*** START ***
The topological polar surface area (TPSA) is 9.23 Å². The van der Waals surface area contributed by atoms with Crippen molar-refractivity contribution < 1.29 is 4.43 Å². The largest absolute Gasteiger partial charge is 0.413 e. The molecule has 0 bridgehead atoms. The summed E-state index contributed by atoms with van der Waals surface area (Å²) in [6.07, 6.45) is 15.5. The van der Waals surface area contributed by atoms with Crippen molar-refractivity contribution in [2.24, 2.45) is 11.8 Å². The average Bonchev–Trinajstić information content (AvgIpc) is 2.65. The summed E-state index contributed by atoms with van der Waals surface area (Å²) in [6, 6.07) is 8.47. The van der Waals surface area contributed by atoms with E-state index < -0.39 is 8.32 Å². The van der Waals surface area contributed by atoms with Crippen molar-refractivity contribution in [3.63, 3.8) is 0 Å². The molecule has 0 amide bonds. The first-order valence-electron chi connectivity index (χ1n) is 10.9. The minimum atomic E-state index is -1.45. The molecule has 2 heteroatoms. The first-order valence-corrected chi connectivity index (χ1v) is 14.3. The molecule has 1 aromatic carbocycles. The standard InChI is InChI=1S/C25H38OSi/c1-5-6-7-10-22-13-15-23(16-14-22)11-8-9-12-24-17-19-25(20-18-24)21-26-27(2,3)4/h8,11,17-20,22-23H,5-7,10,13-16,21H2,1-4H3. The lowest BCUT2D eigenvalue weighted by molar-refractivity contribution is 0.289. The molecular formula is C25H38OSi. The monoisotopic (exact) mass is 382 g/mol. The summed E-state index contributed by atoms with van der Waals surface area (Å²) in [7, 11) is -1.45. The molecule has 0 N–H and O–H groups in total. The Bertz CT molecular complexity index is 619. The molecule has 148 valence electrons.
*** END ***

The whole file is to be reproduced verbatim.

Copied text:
The topological polar surface area (TPSA) is 9.23 Å². The van der Waals surface area contributed by atoms with Crippen molar-refractivity contribution < 1.29 is 4.43 Å². The largest absolute Gasteiger partial charge is 0.413 e. The molecule has 0 bridgehead atoms. The summed E-state index contributed by atoms with van der Waals surface area (Å²) in [6.07, 6.45) is 15.5. The van der Waals surface area contributed by atoms with Crippen molar-refractivity contribution in [2.24, 2.45) is 11.8 Å². The average Bonchev–Trinajstić information content (AvgIpc) is 2.65. The summed E-state index contributed by atoms with van der Waals surface area (Å²) in [6, 6.07) is 8.47. The van der Waals surface area contributed by atoms with E-state index < -0.39 is 8.32 Å². The van der Waals surface area contributed by atoms with Crippen molar-refractivity contribution in [3.63, 3.8) is 0 Å². The molecule has 0 amide bonds. The first-order valence-electron chi connectivity index (χ1n) is 10.9. The minimum atomic E-state index is -1.45. The molecule has 2 heteroatoms. The first-order valence-corrected chi connectivity index (χ1v) is 14.3. The molecule has 1 aromatic carbocycles. The standard InChI is InChI=1S/C25H38OSi/c1-5-6-7-10-22-13-15-23(16-14-22)11-8-9-12-24-17-19-25(20-18-24)21-26-27(2,3)4/h8,11,17-20,22-23H,5-7,10,13-16,21H2,1-4H3. The lowest BCUT2D eigenvalue weighted by molar-refractivity contribution is 0.289. The molecular formula is C25H38OSi. The monoisotopic (exact) mass is 382 g/mol. The summed E-state index contributed by atoms with van der Waals surface area (Å²) in [7, 11) is -1.45. The molecule has 0 N–H and O–H groups in total. The Bertz CT molecular complexity index is 619. The molecule has 148 valence electrons.